|We are currently developing, jointly with Scripps Institution of Oceanography (SIO), high-frequency recording seismic instruments to enable shallow sub-seabed imaging, at the high-resolutions necessary to investigate the fine-scale detail of the sediment cover and the nature of the fluids within it. Not only does such an approach enable imaging of the properties and characteristics of oil and gas reservoirs, it also enables investigation of methane “ice” accumulations located in the shallower areas on margins of continents, and how the gas released from them vents to the surface. Massive releases from such accumulations are hypothesised to be an influencing factor in periods of rapid climate change, but the mechanisms involved remain poorly understood.
Similarly, we are also in the planning stages of a project to build an instrument capable of recording, during a single deployment, different types of geophysical data at the same time. The scientific rationale for such an approach is that it ensures both data types are recorded along the same transect and under the same temporal geological conditions.
This is necessary to optimise data for simultaneous and joint analysis, which is at the forefront of current developments in data modelling approaches. A combined analysis of seismic and electromagnetic data acquired in the same place at the same time, provides a greater understanding of sub-surface roc characteristics and a greater confidence in the resulting model’s accuracy.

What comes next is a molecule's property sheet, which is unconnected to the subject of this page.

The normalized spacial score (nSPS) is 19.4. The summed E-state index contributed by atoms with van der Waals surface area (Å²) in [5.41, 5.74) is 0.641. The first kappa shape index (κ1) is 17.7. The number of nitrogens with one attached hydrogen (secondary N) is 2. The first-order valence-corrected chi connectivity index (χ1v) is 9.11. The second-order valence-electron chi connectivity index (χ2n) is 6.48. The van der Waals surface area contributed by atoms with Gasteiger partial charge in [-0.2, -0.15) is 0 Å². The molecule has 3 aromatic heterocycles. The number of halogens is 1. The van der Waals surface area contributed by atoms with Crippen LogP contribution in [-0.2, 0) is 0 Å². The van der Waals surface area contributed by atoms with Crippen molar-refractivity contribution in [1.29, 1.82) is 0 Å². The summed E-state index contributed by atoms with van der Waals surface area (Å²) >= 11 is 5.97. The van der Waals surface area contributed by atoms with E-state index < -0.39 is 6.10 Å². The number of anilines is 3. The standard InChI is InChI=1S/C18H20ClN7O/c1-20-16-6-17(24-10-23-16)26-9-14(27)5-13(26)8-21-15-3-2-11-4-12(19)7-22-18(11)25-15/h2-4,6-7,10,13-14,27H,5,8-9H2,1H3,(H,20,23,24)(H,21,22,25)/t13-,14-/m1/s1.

Such acquisition will require significant and technically challenging instrument development to enable, for example, the amplification and digitisation of extremes of signal characteristics as demonstrated by seismic and electromagnetic sensor outputs. An added value to such a development is that it reduces the number of ship days required for any particular multiple data type experiment, since instruments will only need to be deployed and recovered once.
Recently we have been approached to undertake long-time-frame recording of global earthquakes which are used to image the structure in the earth’s deep interior, to support a number of continent-scale multi-nation programmes.
Undertaking such data acquisition will require: